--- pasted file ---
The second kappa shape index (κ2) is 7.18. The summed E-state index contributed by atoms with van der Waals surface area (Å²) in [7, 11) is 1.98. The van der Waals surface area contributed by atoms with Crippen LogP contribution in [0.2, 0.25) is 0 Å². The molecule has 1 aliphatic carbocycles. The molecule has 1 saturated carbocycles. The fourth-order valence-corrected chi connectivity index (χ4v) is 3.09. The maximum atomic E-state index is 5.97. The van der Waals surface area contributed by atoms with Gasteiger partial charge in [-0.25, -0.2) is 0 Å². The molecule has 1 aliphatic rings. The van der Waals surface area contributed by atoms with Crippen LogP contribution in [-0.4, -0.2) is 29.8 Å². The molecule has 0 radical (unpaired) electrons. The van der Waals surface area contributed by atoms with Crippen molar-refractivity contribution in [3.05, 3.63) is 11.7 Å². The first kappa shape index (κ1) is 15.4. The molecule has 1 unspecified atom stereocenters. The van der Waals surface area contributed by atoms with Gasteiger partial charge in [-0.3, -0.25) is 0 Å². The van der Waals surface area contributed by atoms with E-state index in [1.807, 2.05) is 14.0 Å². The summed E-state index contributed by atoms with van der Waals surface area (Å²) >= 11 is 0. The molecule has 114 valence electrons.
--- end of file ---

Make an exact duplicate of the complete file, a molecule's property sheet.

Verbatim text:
The second kappa shape index (κ2) is 7.18. The summed E-state index contributed by atoms with van der Waals surface area (Å²) in [7, 11) is 1.98. The van der Waals surface area contributed by atoms with Crippen LogP contribution in [0.2, 0.25) is 0 Å². The molecule has 1 aliphatic carbocycles. The molecule has 1 saturated carbocycles. The fourth-order valence-corrected chi connectivity index (χ4v) is 3.09. The maximum atomic E-state index is 5.97. The van der Waals surface area contributed by atoms with Gasteiger partial charge in [-0.25, -0.2) is 0 Å². The molecule has 1 aliphatic rings. The van der Waals surface area contributed by atoms with Crippen LogP contribution in [-0.4, -0.2) is 29.8 Å². The molecule has 0 radical (unpaired) electrons. The van der Waals surface area contributed by atoms with Crippen molar-refractivity contribution in [3.05, 3.63) is 11.7 Å². The first kappa shape index (κ1) is 15.4. The molecule has 1 unspecified atom stereocenters. The van der Waals surface area contributed by atoms with Gasteiger partial charge in [-0.3, -0.25) is 0 Å². The van der Waals surface area contributed by atoms with E-state index in [1.807, 2.05) is 14.0 Å². The summed E-state index contributed by atoms with van der Waals surface area (Å²) >= 11 is 0. The molecule has 114 valence electrons.